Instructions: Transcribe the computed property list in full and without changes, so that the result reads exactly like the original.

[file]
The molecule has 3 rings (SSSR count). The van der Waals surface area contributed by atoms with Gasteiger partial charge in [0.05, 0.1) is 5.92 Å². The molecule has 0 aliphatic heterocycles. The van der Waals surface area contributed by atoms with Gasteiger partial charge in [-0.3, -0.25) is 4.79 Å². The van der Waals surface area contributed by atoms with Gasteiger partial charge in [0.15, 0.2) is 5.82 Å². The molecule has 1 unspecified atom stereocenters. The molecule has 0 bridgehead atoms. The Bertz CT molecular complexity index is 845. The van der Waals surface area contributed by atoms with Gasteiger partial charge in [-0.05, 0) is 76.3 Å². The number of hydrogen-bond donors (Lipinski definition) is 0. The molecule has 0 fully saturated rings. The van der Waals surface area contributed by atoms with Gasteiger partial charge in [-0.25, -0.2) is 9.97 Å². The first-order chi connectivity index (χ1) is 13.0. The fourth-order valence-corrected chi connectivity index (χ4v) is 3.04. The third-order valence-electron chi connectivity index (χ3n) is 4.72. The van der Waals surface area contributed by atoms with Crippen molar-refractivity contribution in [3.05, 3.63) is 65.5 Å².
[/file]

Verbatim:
The molecule has 3 rings (SSSR count). The van der Waals surface area contributed by atoms with Gasteiger partial charge in [0.05, 0.1) is 5.92 Å². The molecule has 0 aliphatic heterocycles. The van der Waals surface area contributed by atoms with Gasteiger partial charge in [-0.3, -0.25) is 4.79 Å². The van der Waals surface area contributed by atoms with Gasteiger partial charge in [0.15, 0.2) is 5.82 Å². The molecule has 1 unspecified atom stereocenters. The molecule has 0 bridgehead atoms. The Bertz CT molecular complexity index is 845. The van der Waals surface area contributed by atoms with Gasteiger partial charge in [-0.05, 0) is 76.3 Å². The number of hydrogen-bond donors (Lipinski definition) is 0. The molecule has 0 fully saturated rings. The van der Waals surface area contributed by atoms with Gasteiger partial charge in [-0.25, -0.2) is 9.97 Å². The first-order chi connectivity index (χ1) is 13.0. The fourth-order valence-corrected chi connectivity index (χ4v) is 3.04. The third-order valence-electron chi connectivity index (χ3n) is 4.72. The van der Waals surface area contributed by atoms with Crippen molar-refractivity contribution in [3.05, 3.63) is 65.5 Å².